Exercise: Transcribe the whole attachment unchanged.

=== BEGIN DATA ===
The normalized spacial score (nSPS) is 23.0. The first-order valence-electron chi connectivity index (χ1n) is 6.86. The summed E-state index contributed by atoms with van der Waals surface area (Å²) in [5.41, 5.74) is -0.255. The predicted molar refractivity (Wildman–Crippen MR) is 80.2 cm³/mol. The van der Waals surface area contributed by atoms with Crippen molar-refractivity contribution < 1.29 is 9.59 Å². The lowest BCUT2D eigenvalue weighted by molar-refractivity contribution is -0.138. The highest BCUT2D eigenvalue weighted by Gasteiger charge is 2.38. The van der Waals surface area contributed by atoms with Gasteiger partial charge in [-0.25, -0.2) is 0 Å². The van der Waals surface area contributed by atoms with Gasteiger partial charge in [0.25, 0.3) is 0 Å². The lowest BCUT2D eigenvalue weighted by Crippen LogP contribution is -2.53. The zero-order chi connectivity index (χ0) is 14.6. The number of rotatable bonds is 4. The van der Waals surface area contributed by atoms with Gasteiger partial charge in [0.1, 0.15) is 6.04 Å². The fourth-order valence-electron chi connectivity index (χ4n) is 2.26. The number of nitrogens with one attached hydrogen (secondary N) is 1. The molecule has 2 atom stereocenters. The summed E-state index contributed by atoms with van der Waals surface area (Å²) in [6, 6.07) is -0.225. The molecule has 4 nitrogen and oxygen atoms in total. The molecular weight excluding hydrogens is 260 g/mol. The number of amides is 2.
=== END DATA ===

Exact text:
The normalized spacial score (nSPS) is 23.0. The first-order valence-electron chi connectivity index (χ1n) is 6.86. The summed E-state index contributed by atoms with van der Waals surface area (Å²) in [5.41, 5.74) is -0.255. The predicted molar refractivity (Wildman–Crippen MR) is 80.2 cm³/mol. The van der Waals surface area contributed by atoms with Crippen molar-refractivity contribution < 1.29 is 9.59 Å². The lowest BCUT2D eigenvalue weighted by molar-refractivity contribution is -0.138. The highest BCUT2D eigenvalue weighted by Gasteiger charge is 2.38. The van der Waals surface area contributed by atoms with Gasteiger partial charge in [-0.25, -0.2) is 0 Å². The van der Waals surface area contributed by atoms with Gasteiger partial charge in [0.25, 0.3) is 0 Å². The lowest BCUT2D eigenvalue weighted by Crippen LogP contribution is -2.53. The zero-order chi connectivity index (χ0) is 14.6. The number of rotatable bonds is 4. The van der Waals surface area contributed by atoms with Gasteiger partial charge in [0.1, 0.15) is 6.04 Å². The fourth-order valence-electron chi connectivity index (χ4n) is 2.26. The number of nitrogens with one attached hydrogen (secondary N) is 1. The molecule has 2 atom stereocenters. The summed E-state index contributed by atoms with van der Waals surface area (Å²) in [6, 6.07) is -0.225. The molecule has 4 nitrogen and oxygen atoms in total. The molecular weight excluding hydrogens is 260 g/mol. The number of amides is 2.